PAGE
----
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Innovative biosensor technology created for stem cell therapy

Image credit: Catalin Iliescu - Dreamstime

Researchers from the US have developed a biosensor that may help lead to safe stem cell therapies for treating Alzheimer’s and Parkinson’s diseases and other neurological disorders.

The device, created by a team from Rutgers University in New Jersey, features a unique graphene and gold-based platform and high-tech imaging and monitors the fate of stem cells by detecting genetic material (RNA) involved in turning such cells into brain cells (neurons).

Stem cells can become many different types of cells. As a result, stem cell therapy shows promise for regenerative treatment of neurological disorders such as Alzheimer’s, Parkinson’s, stroke and spinal cord injury, with diseased cells needing replacement or repair.

However, characterising stem cells and controlling their fate must be resolved before they could be used in treatments – and the formation of tumours and uncontrolled transformation of stem cells remain key barriers.

“A critical challenge is ensuring high sensitivity and accuracy in detecting biomarkers – indicators such as modified genes or proteins – within the complex stem cell microenvironment,” said KiBum Lee, a professor in the Department of Chemistry and Chemical Biology at Rutgers University-New Brunswick.

“Our technology, which took four years to develop, has demonstrated great potential for analysing a variety of interactions in stem cells,” he added.

This unique biosensing platform consists of an array of ultrathin graphene layers and gold nanostructures. The platform, combined with high-tech imaging (Raman spectroscopy), detects genetic material (RNA) and characterises different kinds of stem cells with greater reliability, selectivity and sensitivity than today's biosensors.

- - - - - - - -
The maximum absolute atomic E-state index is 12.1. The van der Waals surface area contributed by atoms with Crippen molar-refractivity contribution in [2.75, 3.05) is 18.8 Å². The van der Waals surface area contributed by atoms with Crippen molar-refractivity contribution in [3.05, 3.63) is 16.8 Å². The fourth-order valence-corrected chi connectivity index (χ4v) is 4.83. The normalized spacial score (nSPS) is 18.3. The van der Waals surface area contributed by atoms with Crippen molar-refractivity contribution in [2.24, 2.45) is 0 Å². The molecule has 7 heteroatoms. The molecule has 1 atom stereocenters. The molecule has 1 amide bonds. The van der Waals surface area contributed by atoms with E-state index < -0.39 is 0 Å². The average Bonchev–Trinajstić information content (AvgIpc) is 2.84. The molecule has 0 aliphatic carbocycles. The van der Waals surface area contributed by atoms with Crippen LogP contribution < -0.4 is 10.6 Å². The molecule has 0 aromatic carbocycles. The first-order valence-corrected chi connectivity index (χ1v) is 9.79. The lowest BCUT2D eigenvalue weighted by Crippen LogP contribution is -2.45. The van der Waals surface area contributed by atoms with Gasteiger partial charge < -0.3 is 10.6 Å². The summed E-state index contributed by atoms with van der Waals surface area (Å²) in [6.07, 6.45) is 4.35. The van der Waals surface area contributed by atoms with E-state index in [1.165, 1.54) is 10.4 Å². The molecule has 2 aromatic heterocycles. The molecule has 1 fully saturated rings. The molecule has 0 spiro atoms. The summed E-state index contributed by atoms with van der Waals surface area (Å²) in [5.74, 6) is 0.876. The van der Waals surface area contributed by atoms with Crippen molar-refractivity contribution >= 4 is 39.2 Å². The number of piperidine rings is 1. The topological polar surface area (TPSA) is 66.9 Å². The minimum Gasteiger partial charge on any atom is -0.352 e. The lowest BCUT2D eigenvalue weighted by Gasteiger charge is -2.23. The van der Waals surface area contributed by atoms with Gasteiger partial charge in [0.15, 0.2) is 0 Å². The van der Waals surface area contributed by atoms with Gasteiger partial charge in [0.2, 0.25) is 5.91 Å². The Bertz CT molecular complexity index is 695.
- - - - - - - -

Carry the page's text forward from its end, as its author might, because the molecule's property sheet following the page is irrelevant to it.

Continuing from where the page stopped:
Image credit: Letao Yang, KiBum Lee, Jin-Ho Lee and Sy-Tsong (Dean) Chueng

To overcome this challenge, the team’s biosensing platform consists of an array of ultra-thin graphene layers and gold nanostructures. And when combined with high-tech imaging (Raman spectroscopy), the platform detects genes and characterises different kinds of kinds of stem cells with greater reliability, selectivity and sensitivity than today’s biosensors, the researcher claimed.

The team believes the technology can benefit a range of applications. By developing simple, rapid and accurate sensing platforms, Lee’s group also aims to facilitate treatment of neurological disorders through stem cell therapy.

According to the National Institutes of Health in the US, stem cells may become key in the replacement cells and tissues to treat diseases including macular degeneration, spinal cord injury, stroke, burns, heart disease, diabetes, osteoarthritis and rheumatoid arthritis.

The study by the Rutgers-led team was published in Nano Letters.

In January, scientists from the University of Strathclyde in Scotland said they were testing a new way to a new way to spur bone growth by using tiny vibrations to transform stem cells into healthy bones

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